Here we see one galaxy devouring another.

See Explanation.  Clicking on the picture will download the highest resolution version available.

This is the Red Rectangular Nebula.

See Explanation.  Clicking on the picture will download the highest resolution version available.

Here are a couple more. The one on the left is twice as big as our Milky Way.

See Explanation.  Clicking on the picture will download the highest resolution version available.

This handful  is only a few of the estimated 100 BILLION galaxies that exist, each with an average 100 BILLION stars.  But keep it in perspective:  This entire, unimaginably vast universe, this galaxy of galaxies, was in the beginning compact and small enough to fit in the palm of your hand. We learn this not from theologians, but from astrophysicists,  scientists.  Though the Psalmist told us long ago, “The heavens declare the glory of God, and the firmaments display his handiwork.”  And Genesis foretold the Big Bang.

“In the beginning…” it was all in God’s hand.

The Sacred Second

We measure things.  It is one of the things humans do. Mostly because we plan to use them.  

Measurements are of two kinds: natural/intuitive and artificial/synthetic.  Natural ones came first.  Feet based on an average foot (mine, I say without bragging, are exactly one foot long – including the shoe. This makes for a useful way to walk off distances.)  Cubits based on an average forearm of about a foot and a half.  An inch is about the length of a thumb knuckle.

The metric system, on the other hand, is artificial/synthetic, based on…something. (I don’t know what.)  Built on our numbering system, it is more easily used in science and math.

The only area where a natural/intuitive system still prevails in its traditional un-metricized form is our measurement of time.  Natural constants still govern here. A year is one revolution in earth’s orbit around the sun: one cycle of seasons.  A day is one rotation on the earth’s axis: one cycle of light and darkness.  In between a year and a day we have more artificial measures: months and weeks.  And below the day, we have sub-divisions of hour, minute, and second.

Our awareness of the passage of time is a difficulty for us. In late afternoon we ask “where has the day gone?”  Our clocks tell us, but we are still surprised. 

Years are even more so.  On our birthdays and New Year’s Day, we celebrate or mourn the elusive passing of another year; we ponder, for a day, the mysterious year ahead, before moving on into uncharted daily existence.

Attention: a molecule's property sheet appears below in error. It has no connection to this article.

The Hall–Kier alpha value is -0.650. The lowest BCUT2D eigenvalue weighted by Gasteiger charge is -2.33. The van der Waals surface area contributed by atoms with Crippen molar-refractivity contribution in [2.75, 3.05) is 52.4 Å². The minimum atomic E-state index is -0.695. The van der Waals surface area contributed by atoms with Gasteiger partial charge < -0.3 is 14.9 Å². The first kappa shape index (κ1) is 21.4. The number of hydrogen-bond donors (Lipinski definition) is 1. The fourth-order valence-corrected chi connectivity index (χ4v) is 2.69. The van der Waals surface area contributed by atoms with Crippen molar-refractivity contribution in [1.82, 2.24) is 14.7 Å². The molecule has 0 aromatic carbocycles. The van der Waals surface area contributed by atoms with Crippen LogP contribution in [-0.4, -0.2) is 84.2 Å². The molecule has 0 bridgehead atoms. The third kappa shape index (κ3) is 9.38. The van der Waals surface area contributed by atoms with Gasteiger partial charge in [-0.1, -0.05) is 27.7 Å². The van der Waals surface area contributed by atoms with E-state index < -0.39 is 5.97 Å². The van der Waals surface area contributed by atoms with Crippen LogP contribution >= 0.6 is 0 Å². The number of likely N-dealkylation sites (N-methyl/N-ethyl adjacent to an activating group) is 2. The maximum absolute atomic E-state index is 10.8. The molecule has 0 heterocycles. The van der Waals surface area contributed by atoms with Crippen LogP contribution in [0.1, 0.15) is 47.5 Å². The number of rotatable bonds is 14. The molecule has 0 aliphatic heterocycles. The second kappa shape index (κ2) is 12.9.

Even at the much smaller scale, it is hard to track time without mechanical assistance.  Try to concentrate on a single subject or thought for a full minute, without looking at a clock. For me, distractions invariably arise, especially the distraction of wondering how much of the minute has elapsed.  To some extent, this is the problem of reverse concentration: try not to think of an elephant. 

But the crux of the problem is the difficulty of measuring time with our mind alone.  The only way I can make myself aware of the passage of a minute is to count to 60. In other words, to count seconds.

Why are seconds so much easier for us to embrace than any larger measure of time?  Check your pulse. If you are healthy and resting, your heartbeat should be right around 60 beats per minute: a natural standard.

Tiny, fragile, elusive, the second is nonetheless the most tangible form in which we can consciously confront time. It cannot be an accident that it is also the measure of our life blood nourishing our very existence.  The last second-long heartbeat is the end of our earthly life. And long before our birth, the second-long beats of our hearts mark what we are and will become.

The passage of time is thus the passage of life.  Prisoners are said to count the days of their sentences by chalk marks on the cell wall.  If they didn’t do so, they might lose track of the passage of time and their sentences would become infinite.  

Every second is a gift from God.  This can be said of day, week, month and year, of course.  But they slip past us.   Such gifts deserve thanks.  It is appropriate to try to insert a prayer of thanksgiving into every second.  But is it possible?

I am trying.  I find that simply thinking “Thank you, Lord” can be done in about a second.  I can’t do it every second, of course.  But I can do it often.